In this study, we recruited 39 consecutive female volunteers aged 22 years and older, who were well distributed across different ages. The subjects were known to have no overt disturbances in the HPA axis. HCC was found to be positively correlated with participants' age and BMI.

Our results are in line with the findings of recent studies conducted in large, age-heterogeneous samples, which demonstrated positive associations between age and HCC [11,12]. Feller et al. examined HCC in adults aged between 47 and 82 years, and after controlling for other factors they demonstrated age as an independent predictor of HCC [12]. Moreover, Dettenborn et al. found a quadratic U-shaped relationship been age and HCC, in a sample of 360 participants aged between 1 and 91 years [10].

Still, the body of literature evidence shows contradictory results. Our results are at variance with several previous studies that did not show significant correlations between age and HCC, however, this might be explained by relatively narrow age ranges or small sample sizes of some of these studies [3–9]. Garcia-Leon et al. studied a sample of healthy Spaniards and showed a decrease in HCC with age; however, most participants were younger than 50 years of age [13].

Our findings are supported by data derived from previous studies performed on serum and salivary cortisol that demonstrated cortisol levels that increased with age [15,16]. In both men and women, mean plasma cortisol levels increased by 20-50% between 20 and 80 years of age, however, this age-related elevation of cortisol was more pronounced in women than in men [17]. Moreover, salivary cortisol, a reasonable proxy for free cortisol, showed a tendency to increase with age in both sexes [16].

Nonetheless, urinary excretion of free cortisol did not correlate with age in one study [18,19], and no difference in 24-hour urinary free cortisol (24h-UFC) levels was found between older and younger healthy women in another study [19]. While HCC and integrated 24h-UFC are both considered proxy measures of integrated cortisol levels over time, the most extensive studies have not found significant correlation between these two markers [20,21]. On the other hand, HCC was significantly correlated with integrated salivary cortisol concentrations measured repeatedly over the corresponding 1-month period [21].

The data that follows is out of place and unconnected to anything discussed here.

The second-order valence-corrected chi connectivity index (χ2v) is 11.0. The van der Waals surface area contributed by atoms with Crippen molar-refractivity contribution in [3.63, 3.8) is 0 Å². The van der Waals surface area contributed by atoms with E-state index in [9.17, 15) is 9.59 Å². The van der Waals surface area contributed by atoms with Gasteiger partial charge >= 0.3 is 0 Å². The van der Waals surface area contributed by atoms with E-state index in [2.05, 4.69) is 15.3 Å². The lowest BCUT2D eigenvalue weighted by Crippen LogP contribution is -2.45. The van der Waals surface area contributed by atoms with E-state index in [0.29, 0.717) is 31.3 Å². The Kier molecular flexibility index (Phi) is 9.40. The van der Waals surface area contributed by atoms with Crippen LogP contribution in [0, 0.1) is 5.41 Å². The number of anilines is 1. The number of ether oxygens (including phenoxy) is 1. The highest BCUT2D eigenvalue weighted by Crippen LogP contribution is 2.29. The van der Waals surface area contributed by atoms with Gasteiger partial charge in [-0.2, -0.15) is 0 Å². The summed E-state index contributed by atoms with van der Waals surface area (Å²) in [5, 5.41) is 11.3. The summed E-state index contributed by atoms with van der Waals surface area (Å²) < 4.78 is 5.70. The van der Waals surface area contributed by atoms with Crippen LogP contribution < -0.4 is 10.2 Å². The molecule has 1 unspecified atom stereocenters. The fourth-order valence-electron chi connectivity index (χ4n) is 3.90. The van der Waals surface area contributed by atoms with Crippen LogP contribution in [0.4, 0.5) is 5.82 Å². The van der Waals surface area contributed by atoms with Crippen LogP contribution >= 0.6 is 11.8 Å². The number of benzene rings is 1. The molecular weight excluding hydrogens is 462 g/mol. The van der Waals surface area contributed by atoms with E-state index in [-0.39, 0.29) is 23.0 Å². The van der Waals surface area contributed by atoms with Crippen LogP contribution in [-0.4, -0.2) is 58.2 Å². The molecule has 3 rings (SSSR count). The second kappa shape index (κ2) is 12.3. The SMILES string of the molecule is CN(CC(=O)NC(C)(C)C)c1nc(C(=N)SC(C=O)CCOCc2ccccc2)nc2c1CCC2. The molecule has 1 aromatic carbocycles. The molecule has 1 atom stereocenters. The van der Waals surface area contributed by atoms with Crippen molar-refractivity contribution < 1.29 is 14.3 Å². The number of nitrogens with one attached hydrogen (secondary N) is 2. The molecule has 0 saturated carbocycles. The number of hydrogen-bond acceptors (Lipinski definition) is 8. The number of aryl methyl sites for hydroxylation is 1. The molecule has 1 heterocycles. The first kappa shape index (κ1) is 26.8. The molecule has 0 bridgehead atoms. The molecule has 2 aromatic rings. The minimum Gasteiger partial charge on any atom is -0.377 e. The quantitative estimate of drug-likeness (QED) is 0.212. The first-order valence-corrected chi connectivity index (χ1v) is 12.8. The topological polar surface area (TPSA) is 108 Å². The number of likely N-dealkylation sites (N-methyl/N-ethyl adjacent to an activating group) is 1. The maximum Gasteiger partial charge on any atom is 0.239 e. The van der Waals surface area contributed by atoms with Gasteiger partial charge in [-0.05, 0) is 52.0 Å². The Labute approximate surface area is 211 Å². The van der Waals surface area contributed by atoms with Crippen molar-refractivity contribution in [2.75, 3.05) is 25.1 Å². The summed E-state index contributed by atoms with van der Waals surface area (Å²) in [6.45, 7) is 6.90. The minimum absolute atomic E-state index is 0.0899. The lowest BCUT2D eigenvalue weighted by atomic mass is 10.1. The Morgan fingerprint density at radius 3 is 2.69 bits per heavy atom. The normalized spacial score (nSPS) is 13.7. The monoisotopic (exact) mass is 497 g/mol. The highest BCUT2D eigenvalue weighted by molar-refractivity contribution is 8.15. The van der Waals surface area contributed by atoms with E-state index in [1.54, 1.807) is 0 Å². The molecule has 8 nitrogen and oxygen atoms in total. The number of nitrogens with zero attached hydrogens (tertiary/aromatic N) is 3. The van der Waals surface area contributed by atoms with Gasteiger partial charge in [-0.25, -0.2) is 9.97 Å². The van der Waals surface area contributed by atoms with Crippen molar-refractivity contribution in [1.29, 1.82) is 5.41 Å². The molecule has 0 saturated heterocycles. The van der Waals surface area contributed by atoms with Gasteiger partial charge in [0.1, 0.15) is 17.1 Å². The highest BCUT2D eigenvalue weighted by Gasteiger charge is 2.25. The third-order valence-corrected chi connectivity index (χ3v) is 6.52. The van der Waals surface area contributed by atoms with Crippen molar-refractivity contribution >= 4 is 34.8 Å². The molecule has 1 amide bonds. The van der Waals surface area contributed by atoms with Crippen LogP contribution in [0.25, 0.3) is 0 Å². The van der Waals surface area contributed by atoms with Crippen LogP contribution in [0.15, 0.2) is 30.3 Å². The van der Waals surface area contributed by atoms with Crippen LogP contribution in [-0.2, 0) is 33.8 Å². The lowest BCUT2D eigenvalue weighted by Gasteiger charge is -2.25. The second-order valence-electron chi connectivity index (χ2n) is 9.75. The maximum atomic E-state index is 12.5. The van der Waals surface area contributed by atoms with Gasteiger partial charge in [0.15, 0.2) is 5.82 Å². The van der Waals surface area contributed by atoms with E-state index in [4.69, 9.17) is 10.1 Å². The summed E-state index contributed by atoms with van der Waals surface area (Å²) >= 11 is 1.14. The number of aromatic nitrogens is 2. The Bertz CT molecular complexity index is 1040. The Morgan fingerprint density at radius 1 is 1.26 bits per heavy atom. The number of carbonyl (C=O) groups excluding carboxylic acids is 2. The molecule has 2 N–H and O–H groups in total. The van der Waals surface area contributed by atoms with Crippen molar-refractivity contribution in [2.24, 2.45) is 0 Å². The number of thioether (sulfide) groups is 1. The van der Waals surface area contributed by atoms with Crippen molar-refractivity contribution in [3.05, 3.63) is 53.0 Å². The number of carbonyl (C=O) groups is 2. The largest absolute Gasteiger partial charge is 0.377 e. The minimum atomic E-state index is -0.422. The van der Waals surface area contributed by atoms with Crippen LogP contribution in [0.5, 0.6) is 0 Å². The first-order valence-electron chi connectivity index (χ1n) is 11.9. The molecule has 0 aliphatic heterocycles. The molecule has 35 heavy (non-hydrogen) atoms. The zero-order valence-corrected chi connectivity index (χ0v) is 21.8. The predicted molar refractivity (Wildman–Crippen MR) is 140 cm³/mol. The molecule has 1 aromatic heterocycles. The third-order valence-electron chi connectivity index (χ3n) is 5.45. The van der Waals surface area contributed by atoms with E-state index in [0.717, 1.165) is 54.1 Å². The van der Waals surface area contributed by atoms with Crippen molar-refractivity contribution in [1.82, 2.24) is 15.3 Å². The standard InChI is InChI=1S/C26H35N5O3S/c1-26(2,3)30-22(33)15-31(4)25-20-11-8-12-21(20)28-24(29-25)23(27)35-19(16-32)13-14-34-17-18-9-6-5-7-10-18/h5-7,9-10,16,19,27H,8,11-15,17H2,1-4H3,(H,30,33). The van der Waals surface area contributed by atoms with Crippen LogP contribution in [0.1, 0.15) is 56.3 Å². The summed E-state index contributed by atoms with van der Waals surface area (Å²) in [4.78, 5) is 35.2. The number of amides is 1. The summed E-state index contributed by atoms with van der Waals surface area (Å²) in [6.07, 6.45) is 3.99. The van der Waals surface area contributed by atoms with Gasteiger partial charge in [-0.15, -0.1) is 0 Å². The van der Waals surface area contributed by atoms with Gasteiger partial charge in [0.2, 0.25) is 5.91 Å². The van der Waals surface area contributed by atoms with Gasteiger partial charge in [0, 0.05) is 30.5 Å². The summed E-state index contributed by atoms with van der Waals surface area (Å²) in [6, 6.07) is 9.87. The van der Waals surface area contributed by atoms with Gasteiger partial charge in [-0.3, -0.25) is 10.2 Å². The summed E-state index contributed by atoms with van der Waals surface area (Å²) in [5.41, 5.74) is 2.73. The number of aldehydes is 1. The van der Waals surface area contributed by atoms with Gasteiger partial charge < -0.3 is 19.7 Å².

Our results could be explained by several findings. As previously demonstrated, HPA system activity shows an age-related increase that might be attributed to increased basal activity and flattened diurnal amplitude of the HPA system in the elderly. In addition, it may be caused by an aging-related reduced responsiveness of the HPA axis to glucocorticoid feedback inhibition [22,23]. In our study, the median HCC of postmenopausal women was numerically higher than that of premenopausal women, but the difference between medians was not significant. However, it is plausible that endogenous cortisol production might differ according to menopausal status. Previous findings suggest that adrenal cortisol production in women may be stimulated by highly elevated postmenopausal levels of luteinizing hormone (LH) [24]. In postmenopausal women, serum LH levels have been shown to correlate positively with UFC, thus LH stimulation may induce subtle changes in adrenal function towards cortisol secretion [25]. Moreover, hot flashes are associated with higher HCC [26], although our study excluded women with active menopausal symptoms.